Montana Panel Finds Residents Expect Lawyers In Civil Actions, But Don’t Get One



After months of community meetings, a Montana panel has found (among other things) “… that low- to moderate-income Montanans most often face legal crises stemming from housing problems, custody disputes, domestic violence, and debt collection. These issues are often compounded with other complicating factors, the report said, such as mental illness or diminished capacity, substance abuse, physical disabilities, threats to safety, and child care. Many of these issues are intersectional, meaning they affect and intensify the other.”

The Flathead Beacon reported on the panel’s findings, noting that “… many Montanans don’t realize, for instance, that they don’t have the right to an appointed attorney while facing civil issues. They can be evicted, lose custody of their children, or lose their home without ever having the right to an attorney.”

The Beacon also reported that the Access to Justice Commission “… concluded that there needs to be a statewide inventory of services and programs available in each region, and a means for making this inventory known in those regions. Along with the inventory, the commission said there should be a means for linking Montanans with legal problems to the programs and service providers.”

Read the report, and find a link to the Commission’s complete findings, here:
Report Details Need for Education, Increased Access to Civil Legal Resources – Flathead

Wisconsin High Court Asks For Study On ‘Civil Gideon’ Options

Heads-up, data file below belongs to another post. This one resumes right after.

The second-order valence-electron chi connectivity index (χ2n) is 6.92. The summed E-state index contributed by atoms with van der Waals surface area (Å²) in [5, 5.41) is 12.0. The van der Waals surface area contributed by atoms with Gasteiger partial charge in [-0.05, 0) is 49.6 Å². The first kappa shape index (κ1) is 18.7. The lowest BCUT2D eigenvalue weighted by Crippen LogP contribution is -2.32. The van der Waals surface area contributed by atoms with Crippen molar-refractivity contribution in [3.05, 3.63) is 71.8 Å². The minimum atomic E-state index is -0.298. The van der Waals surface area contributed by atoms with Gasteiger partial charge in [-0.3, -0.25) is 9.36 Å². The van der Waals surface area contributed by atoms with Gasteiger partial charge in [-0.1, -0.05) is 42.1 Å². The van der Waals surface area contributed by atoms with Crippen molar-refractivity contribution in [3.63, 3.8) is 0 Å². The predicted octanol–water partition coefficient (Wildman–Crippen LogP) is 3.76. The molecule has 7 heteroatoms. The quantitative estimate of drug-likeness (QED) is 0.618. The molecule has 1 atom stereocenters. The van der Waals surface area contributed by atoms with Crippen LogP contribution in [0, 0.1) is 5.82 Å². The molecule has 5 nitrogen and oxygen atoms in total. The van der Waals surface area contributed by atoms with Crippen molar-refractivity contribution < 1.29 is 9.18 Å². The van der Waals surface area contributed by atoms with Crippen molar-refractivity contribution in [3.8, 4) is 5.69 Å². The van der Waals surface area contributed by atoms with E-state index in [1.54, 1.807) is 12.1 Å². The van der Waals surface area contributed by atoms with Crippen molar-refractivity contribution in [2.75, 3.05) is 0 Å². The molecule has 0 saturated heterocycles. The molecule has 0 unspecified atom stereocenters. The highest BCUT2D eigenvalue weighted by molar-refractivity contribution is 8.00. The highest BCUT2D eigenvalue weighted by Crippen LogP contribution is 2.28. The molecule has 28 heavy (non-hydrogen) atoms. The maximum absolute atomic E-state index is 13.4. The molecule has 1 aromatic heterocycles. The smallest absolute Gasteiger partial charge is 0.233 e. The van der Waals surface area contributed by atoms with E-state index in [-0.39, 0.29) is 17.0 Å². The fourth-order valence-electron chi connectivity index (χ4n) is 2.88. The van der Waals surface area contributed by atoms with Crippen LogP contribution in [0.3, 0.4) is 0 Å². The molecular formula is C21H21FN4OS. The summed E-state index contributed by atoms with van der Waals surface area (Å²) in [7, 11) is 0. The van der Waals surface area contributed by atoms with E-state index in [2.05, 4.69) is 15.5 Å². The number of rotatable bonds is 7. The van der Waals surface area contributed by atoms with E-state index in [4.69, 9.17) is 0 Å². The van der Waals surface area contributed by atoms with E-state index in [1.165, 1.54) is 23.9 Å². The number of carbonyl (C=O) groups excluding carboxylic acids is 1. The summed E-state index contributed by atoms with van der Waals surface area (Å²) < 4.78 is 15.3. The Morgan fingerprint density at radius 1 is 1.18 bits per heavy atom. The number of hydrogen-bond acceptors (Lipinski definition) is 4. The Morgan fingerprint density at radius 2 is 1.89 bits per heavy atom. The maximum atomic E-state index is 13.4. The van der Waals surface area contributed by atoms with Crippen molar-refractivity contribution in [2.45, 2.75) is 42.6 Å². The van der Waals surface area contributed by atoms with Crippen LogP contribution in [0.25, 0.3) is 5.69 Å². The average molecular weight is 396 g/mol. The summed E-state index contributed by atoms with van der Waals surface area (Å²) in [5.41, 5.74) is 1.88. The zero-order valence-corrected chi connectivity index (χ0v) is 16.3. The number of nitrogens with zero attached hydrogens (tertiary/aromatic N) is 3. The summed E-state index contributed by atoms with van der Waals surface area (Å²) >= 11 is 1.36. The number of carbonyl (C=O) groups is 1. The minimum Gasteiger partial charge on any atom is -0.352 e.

Saying it recognizes that thousands of its citizens are unable to afford legal services in civil cases, the Wisconsin Supreme Court is asking the state Joint Legislative Council to study how to improve legal access for those who cannot afford a lawyers. The Council’s role is to establish special committees to study major issues and recommend legislation every two years.
The Wisconsin Bar Association website reports that “… the court notes it has considered several other rule changes over the years to increase access to civil legal services, including a so-called Civil Gideon petition, which would require courts to appoint counsel in certain civil cases. The court acknowledged the need for increased legal services but did not approve the Civil Gideon petition for lack of funding. Funding remains an issue for the court system.” The “Civil Gideon” movement, led by programs in San Francisco and New York, is the idea that certain civil cases should include a right to an attorney similar to that provided criminal defendants. It is named after a landmark case that made criminal representation the law of the land.
In its  press release last week. the court noted that one objective of a proposed Wisconsin Joint Legislative Council study committee would be to “brainstorm other possible sources of assistance and help to plan the most effective means of delivering services.” Read more at the WisBar website: State Supreme Court Seeks Legislative Study on Access to Civil Legal Services.

NY Passes ‘Aspirational’ Civil Gideon Measure

Here’s another civil Gideon milestone: New York’s senate and assembly have passed a non-binding “policy” of providing legal assistance to “persons in need of the essentials of life,” becoming the first state to take such action to provide civil representation. San Francisco and other cities have some level of civil Gideon programming.
The resolution was suggested in a 2014 report to Chief Judge Jonathan Lippman by the Task Force to Expand Access to Civil Legal Services, to make the case for increasing available state funding for civil legal services over the past five state budgets.
Read more here.